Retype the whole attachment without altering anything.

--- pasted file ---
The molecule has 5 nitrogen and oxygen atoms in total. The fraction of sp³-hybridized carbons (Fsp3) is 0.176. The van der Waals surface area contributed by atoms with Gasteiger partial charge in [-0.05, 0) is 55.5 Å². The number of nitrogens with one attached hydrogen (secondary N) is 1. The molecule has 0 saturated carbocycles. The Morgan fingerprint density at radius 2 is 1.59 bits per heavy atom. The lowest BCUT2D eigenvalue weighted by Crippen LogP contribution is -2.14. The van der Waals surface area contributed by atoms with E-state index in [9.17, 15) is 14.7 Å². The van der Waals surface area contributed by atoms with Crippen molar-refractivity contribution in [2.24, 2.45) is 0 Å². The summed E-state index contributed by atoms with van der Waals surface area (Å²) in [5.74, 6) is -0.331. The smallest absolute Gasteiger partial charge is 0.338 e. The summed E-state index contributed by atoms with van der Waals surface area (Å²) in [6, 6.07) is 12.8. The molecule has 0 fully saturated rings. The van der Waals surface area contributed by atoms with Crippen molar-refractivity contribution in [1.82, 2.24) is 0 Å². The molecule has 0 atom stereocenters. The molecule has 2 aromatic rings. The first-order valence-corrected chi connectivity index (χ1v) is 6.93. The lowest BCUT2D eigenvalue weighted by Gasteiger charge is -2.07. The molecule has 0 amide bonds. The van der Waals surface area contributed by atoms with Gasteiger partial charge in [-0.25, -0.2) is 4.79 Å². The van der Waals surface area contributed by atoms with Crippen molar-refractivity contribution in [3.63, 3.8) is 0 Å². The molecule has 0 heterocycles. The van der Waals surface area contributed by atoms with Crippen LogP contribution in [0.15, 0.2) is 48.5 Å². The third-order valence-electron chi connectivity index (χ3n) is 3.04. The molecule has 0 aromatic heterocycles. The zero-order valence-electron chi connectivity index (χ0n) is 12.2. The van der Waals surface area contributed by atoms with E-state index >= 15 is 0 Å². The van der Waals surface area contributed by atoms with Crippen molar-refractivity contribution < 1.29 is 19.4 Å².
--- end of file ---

The molecule has 5 nitrogen and oxygen atoms in total. The fraction of sp³-hybridized carbons (Fsp3) is 0.176. The van der Waals surface area contributed by atoms with Gasteiger partial charge in [-0.05, 0) is 55.5 Å². The number of nitrogens with one attached hydrogen (secondary N) is 1. The molecule has 0 saturated carbocycles. The Morgan fingerprint density at radius 2 is 1.59 bits per heavy atom. The lowest BCUT2D eigenvalue weighted by Crippen LogP contribution is -2.14. The van der Waals surface area contributed by atoms with E-state index in [9.17, 15) is 14.7 Å². The van der Waals surface area contributed by atoms with Crippen molar-refractivity contribution in [2.24, 2.45) is 0 Å². The summed E-state index contributed by atoms with van der Waals surface area (Å²) in [5.74, 6) is -0.331. The smallest absolute Gasteiger partial charge is 0.338 e. The summed E-state index contributed by atoms with van der Waals surface area (Å²) in [6, 6.07) is 12.8. The molecule has 0 fully saturated rings. The van der Waals surface area contributed by atoms with Crippen molar-refractivity contribution in [1.82, 2.24) is 0 Å². The molecule has 0 atom stereocenters. The molecule has 2 aromatic rings. The first-order valence-corrected chi connectivity index (χ1v) is 6.93. The lowest BCUT2D eigenvalue weighted by Gasteiger charge is -2.07. The molecule has 0 amide bonds. The van der Waals surface area contributed by atoms with Gasteiger partial charge in [-0.25, -0.2) is 4.79 Å². The van der Waals surface area contributed by atoms with Crippen molar-refractivity contribution in [3.63, 3.8) is 0 Å². The molecule has 0 heterocycles. The van der Waals surface area contributed by atoms with Crippen LogP contribution in [0.15, 0.2) is 48.5 Å². The third-order valence-electron chi connectivity index (χ3n) is 3.04. The molecule has 0 aromatic heterocycles. The zero-order valence-electron chi connectivity index (χ0n) is 12.2. The van der Waals surface area contributed by atoms with E-state index >= 15 is 0 Å². The van der Waals surface area contributed by atoms with Crippen molar-refractivity contribution < 1.29 is 19.4 Å².